This did make me face a new issue, however: previously, all I did was adjust the size of the hexes in Wonderdraft to fit the overlay image, and then moved on from there. Now, however, since I was trying to exactly lay the overlay image on to the canvas, I couldn’t get the hexes to fit up neatly. The way Perilous Shores and Wonderdraft lay out the hex grids differs and I couldn’t find a setting to offset the grid in Wonderdraft, so I was left with a grid that I couldn’t match. Fortunately, I figured out that I could resize the canvas selectively (i.e. in specific directions), which ended up resolving the problem. What I ended up doing was resizing the hex grid in Wonderdraft until all the hexes were the same size as the Perilous Shores hexes, and then I lined both hex grids together, and just readjusted the canvas until it was the same size as well as the same position as the Perilous Shores overlay original. As a result, I could get a much more faithful recreation than I got on Monday.
Coloring remains something that I want to practice more with (hence this very exercise), and while I’m not fully there, I do feel I’m starting to move in the right direction. This time, the marshlands look far more accurate to me. The teal coloring of last time seemed quite out of place, and just using a darker green coloring portrays the same feeling but looks more natural to my eyes. I can imagine adjust it slightly with a blue to make it more marshy but I’m already pleased with this look.
Another thing that I think worked better was labelling the regions. What I changed was to make them more transparent but slighly larger than other labels. That way, they fade more into the background of the map, almost “sinking into” the terrain. For colors, I picked a similar color to the terrain itself but shifted the font a few shades lighter and the outline a few shades darker. The end result has it fit a little more into the map. It worked quite nicely on the marsh, though I think for the font on the mountains it came out a little off. This time I eyeballed it, so I think that next time I’ll use the dropper tool to have a more stable basis for the color.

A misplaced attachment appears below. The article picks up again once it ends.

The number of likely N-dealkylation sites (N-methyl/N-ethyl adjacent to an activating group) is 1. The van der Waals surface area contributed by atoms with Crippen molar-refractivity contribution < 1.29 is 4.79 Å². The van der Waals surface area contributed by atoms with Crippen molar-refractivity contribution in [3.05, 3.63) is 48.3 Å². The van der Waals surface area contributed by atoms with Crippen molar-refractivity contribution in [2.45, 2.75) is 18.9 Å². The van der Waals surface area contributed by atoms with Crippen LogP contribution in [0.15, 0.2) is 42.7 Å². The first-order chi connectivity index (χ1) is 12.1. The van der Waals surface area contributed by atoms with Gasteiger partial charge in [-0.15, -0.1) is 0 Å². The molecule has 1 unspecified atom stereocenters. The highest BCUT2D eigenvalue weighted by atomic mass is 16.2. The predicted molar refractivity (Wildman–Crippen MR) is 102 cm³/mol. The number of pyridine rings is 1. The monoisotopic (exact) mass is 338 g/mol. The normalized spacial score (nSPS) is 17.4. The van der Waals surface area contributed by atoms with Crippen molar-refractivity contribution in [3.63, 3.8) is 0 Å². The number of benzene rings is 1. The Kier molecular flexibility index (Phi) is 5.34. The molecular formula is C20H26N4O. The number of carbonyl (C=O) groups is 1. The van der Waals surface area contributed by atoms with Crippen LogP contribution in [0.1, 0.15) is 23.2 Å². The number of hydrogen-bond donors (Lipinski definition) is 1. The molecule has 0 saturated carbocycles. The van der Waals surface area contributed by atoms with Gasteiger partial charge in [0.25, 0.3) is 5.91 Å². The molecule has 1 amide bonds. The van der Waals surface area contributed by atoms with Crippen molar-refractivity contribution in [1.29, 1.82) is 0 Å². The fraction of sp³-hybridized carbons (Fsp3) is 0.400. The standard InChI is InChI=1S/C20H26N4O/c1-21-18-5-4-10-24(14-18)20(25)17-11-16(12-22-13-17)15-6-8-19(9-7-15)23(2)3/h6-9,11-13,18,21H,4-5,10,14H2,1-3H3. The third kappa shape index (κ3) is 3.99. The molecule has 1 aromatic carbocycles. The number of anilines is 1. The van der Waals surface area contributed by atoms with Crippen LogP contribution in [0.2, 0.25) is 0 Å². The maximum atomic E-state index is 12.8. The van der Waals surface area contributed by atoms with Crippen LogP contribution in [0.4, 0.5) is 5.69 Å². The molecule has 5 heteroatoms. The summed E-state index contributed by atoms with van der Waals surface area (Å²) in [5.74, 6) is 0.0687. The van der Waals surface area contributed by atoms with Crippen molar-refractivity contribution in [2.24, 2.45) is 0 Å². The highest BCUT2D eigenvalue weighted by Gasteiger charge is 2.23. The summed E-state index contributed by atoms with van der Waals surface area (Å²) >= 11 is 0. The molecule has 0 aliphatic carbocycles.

Lastly, I chose to not differentiate the label for the village and the town but to introduce the difference in the dangerous location. As you can see, what I did was have settlement labels be white-on-black whereas the dangerous location is black-on-white. What I like about this is that the font is the same, making these places feel equivalent, yet the coloring suggests an inverted relationship. In retrospect, though, I do think next time I want to differentiate the villages and towns from each other to more clearly indicate size differences. That might also immediately help me signify the size of dangerous locations, if I keep that consistently inverted as well.
I’m quite happy with how faithfully my map recreates the Perilous Shores map even down to the very placement of the trees themselves. I feel like it’s an important skill to be able to create an accurate representation of something else. When I can faithfully recreate these types of maps well, I suspect it will also help me create my own maps better.